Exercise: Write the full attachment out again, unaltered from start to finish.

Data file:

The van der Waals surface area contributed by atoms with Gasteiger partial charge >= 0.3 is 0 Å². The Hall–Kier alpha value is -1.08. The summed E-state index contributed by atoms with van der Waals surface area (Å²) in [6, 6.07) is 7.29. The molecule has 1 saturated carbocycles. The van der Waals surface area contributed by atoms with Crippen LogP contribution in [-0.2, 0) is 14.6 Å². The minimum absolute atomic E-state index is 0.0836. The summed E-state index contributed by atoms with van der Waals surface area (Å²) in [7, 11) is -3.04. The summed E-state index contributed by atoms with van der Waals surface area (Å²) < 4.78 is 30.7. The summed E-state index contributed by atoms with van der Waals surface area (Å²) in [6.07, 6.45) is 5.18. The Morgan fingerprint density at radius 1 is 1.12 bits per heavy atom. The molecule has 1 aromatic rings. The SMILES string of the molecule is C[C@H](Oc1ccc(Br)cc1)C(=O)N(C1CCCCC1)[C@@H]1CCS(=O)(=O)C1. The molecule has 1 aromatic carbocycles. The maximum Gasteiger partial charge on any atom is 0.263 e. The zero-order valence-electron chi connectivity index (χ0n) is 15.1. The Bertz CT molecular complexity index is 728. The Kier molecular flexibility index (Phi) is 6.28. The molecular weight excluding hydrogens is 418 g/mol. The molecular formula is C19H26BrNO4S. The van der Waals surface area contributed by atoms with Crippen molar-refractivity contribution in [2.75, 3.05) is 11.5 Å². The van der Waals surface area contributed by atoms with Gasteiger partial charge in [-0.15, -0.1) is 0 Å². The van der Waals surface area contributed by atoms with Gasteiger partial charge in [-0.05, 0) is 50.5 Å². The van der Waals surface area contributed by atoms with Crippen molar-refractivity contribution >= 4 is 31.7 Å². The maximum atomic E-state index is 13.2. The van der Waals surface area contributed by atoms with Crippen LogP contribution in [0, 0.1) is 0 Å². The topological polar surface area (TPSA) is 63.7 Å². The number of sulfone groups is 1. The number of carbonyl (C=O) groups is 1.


The van der Waals surface area contributed by atoms with Gasteiger partial charge >= 0.3 is 0 Å². The Hall–Kier alpha value is -1.08. The summed E-state index contributed by atoms with van der Waals surface area (Å²) in [6, 6.07) is 7.29. The molecule has 1 saturated carbocycles. The van der Waals surface area contributed by atoms with Crippen LogP contribution in [-0.2, 0) is 14.6 Å². The minimum absolute atomic E-state index is 0.0836. The summed E-state index contributed by atoms with van der Waals surface area (Å²) in [7, 11) is -3.04. The summed E-state index contributed by atoms with van der Waals surface area (Å²) < 4.78 is 30.7. The summed E-state index contributed by atoms with van der Waals surface area (Å²) in [6.07, 6.45) is 5.18. The Morgan fingerprint density at radius 1 is 1.12 bits per heavy atom. The molecule has 1 aromatic rings. The SMILES string of the molecule is C[C@H](Oc1ccc(Br)cc1)C(=O)N(C1CCCCC1)[C@@H]1CCS(=O)(=O)C1. The molecule has 1 aromatic carbocycles. The maximum Gasteiger partial charge on any atom is 0.263 e. The zero-order valence-electron chi connectivity index (χ0n) is 15.1. The Bertz CT molecular complexity index is 728. The Kier molecular flexibility index (Phi) is 6.28. The molecular weight excluding hydrogens is 418 g/mol. The molecular formula is C19H26BrNO4S. The van der Waals surface area contributed by atoms with Crippen molar-refractivity contribution in [2.75, 3.05) is 11.5 Å². The van der Waals surface area contributed by atoms with Gasteiger partial charge in [-0.15, -0.1) is 0 Å². The van der Waals surface area contributed by atoms with Gasteiger partial charge in [-0.05, 0) is 50.5 Å². The van der Waals surface area contributed by atoms with Crippen molar-refractivity contribution >= 4 is 31.7 Å². The maximum atomic E-state index is 13.2. The van der Waals surface area contributed by atoms with Crippen LogP contribution in [0, 0.1) is 0 Å². The topological polar surface area (TPSA) is 63.7 Å². The number of sulfone groups is 1. The number of carbonyl (C=O) groups is 1.